Posted on: 16 May 2016
In the world of décor and glamour, shower screens are perhaps one of the leading inclusions in a bathroom that can attribute aesthetic appeal to these spaces. Whether framed, semi-framed, or frameless, these glass enclosures can drive the value of your home high while also giving you an appealing shower time. While many would wish to include shower screens in their homes, there are several common problems that may lie ahead if not installed properly. For a start, it would be best not to undertake shower screen installation as DIY projects considering the risks of damage to the expensive equipment, or improper installation.
The following is a rundown of some problems you can anticipate with shower screens and how to tackle or prevent them.
Poor shower screen installation will likely result in water leaking either from the side panels or below the doors. When installing shower screens, you should ask the installer to consider water sliding down the side panels and under the door. If possible, there should be an adequate gap between the main bathroom floor and where the screens connect with the floor. Within this space, you can lower the floor and install grit drains. The water sliding down the siding panels will trickle down the siding and into the drain. For below-door leakage, a metallic strip with a rubber edge that runs along the length of the door is recommended. The metal strip stops water from leaking below the door while the rubber strip prevents floor scratches when the door opens or closes.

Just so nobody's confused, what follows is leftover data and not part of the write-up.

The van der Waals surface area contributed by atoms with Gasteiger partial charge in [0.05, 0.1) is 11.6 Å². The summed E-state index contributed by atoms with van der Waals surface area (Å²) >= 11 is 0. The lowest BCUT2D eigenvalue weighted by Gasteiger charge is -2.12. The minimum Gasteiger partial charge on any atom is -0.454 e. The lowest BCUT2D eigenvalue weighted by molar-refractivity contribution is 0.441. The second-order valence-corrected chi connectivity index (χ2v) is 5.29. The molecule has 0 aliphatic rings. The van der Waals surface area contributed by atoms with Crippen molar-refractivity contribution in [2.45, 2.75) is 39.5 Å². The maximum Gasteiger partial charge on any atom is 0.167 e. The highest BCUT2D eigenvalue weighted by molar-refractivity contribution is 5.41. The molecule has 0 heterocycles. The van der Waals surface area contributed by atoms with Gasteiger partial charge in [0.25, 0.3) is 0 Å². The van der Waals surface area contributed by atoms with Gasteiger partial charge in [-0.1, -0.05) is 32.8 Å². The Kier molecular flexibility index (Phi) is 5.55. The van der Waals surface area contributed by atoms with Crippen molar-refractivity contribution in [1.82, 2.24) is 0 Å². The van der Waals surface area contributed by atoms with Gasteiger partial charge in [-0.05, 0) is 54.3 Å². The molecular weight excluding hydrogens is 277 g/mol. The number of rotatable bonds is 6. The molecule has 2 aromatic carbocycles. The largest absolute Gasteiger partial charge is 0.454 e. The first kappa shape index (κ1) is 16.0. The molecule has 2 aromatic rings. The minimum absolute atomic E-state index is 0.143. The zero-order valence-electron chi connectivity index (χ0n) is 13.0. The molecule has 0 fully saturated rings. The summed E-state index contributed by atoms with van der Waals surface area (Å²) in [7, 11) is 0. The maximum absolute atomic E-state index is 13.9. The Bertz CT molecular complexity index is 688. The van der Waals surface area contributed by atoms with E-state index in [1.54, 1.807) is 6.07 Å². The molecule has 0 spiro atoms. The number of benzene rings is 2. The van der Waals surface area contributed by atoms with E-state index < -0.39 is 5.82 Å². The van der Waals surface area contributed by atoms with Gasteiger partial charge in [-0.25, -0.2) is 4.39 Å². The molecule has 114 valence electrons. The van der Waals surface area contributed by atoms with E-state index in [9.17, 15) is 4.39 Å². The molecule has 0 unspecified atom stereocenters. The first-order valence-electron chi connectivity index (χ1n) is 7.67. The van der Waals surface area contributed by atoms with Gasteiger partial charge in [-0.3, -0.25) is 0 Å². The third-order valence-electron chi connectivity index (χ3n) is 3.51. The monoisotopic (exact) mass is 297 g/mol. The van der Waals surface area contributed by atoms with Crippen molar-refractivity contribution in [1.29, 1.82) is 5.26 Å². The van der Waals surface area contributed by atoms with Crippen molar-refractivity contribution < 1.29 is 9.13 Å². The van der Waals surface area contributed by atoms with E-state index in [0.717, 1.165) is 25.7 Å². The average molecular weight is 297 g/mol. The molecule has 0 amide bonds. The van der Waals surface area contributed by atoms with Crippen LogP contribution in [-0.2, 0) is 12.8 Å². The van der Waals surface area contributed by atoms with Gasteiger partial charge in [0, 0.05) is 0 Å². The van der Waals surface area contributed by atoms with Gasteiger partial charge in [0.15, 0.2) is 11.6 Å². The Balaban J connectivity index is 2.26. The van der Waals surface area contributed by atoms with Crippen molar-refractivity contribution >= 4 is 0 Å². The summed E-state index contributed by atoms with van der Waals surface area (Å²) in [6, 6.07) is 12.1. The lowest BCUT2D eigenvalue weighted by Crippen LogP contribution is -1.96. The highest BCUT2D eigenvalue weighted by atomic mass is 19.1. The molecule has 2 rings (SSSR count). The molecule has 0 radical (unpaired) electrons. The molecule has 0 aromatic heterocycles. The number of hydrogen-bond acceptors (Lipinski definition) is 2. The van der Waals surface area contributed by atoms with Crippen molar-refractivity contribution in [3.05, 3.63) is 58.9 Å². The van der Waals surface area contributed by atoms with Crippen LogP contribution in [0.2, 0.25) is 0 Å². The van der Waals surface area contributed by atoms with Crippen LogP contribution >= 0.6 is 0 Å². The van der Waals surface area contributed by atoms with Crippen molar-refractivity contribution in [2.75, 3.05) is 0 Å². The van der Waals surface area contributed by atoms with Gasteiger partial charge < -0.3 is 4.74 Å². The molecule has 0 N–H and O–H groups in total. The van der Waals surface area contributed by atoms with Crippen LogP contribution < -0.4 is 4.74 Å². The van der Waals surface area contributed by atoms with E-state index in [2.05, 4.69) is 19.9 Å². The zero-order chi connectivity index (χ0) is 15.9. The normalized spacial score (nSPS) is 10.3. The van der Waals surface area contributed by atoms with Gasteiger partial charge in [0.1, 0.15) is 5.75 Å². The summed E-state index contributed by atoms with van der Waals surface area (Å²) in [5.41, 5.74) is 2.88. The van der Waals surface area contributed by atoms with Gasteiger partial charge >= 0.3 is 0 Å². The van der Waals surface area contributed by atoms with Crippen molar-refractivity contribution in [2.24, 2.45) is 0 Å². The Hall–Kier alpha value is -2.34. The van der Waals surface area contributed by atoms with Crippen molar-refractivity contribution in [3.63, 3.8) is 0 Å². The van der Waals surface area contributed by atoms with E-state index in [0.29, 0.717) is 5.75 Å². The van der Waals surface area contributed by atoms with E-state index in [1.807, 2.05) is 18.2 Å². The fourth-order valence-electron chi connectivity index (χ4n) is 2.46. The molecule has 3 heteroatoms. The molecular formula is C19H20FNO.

While glass shower screens look glossy and clear on installation, they will not remain that way forever—not without routine maintenance. Soap scum and calcium from hard water will deposit on the screens dulling the glass and leaving stains now and then. To be on the preventive side, however, there are several precautions one can take. For starters, squeegee the glass after every bath to ensure water is not left standing on the glass. You can also buy glass sealants that ensure water immediately trickles down the glass. Keep a spray bottle of vinegar and water in the shower which you will spray on the glass after showering routinely. Vinegar is a good cleaner to use on the screens. Finally, to avoid rapid stain development and dulling, it is a good practice to always leave the doors open after bath. Many people tend to close them and lock up all the hot moisture within the enclosure. Aerating the enclosure deters rapid build-up of the staining conditions.Share